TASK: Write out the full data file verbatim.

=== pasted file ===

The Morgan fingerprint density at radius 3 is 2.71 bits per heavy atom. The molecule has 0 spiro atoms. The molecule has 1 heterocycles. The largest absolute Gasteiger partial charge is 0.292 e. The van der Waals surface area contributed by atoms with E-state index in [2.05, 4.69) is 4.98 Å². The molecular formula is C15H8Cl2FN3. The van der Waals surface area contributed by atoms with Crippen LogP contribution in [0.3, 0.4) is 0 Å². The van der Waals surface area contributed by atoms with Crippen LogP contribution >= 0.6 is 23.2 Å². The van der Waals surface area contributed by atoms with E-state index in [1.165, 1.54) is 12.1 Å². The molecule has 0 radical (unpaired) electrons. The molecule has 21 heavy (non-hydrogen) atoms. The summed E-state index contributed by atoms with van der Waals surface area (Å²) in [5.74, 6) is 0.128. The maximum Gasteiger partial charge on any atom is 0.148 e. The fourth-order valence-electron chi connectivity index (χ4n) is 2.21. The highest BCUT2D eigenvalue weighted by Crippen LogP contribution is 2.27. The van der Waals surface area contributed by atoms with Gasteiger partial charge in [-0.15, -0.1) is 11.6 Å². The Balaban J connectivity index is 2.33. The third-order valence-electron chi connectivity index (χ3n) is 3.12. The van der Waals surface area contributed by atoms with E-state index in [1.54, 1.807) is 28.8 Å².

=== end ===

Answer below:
The Morgan fingerprint density at radius 3 is 2.71 bits per heavy atom. The molecule has 0 spiro atoms. The molecule has 1 heterocycles. The largest absolute Gasteiger partial charge is 0.292 e. The van der Waals surface area contributed by atoms with E-state index in [2.05, 4.69) is 4.98 Å². The molecular formula is C15H8Cl2FN3. The van der Waals surface area contributed by atoms with Crippen LogP contribution in [0.3, 0.4) is 0 Å². The van der Waals surface area contributed by atoms with Crippen LogP contribution >= 0.6 is 23.2 Å². The van der Waals surface area contributed by atoms with E-state index in [1.165, 1.54) is 12.1 Å². The molecule has 0 radical (unpaired) electrons. The molecule has 21 heavy (non-hydrogen) atoms. The summed E-state index contributed by atoms with van der Waals surface area (Å²) in [5.74, 6) is 0.128. The maximum Gasteiger partial charge on any atom is 0.148 e. The fourth-order valence-electron chi connectivity index (χ4n) is 2.21. The highest BCUT2D eigenvalue weighted by Crippen LogP contribution is 2.27. The van der Waals surface area contributed by atoms with Gasteiger partial charge in [-0.15, -0.1) is 11.6 Å². The Balaban J connectivity index is 2.33. The third-order valence-electron chi connectivity index (χ3n) is 3.12. The van der Waals surface area contributed by atoms with E-state index in [1.54, 1.807) is 28.8 Å².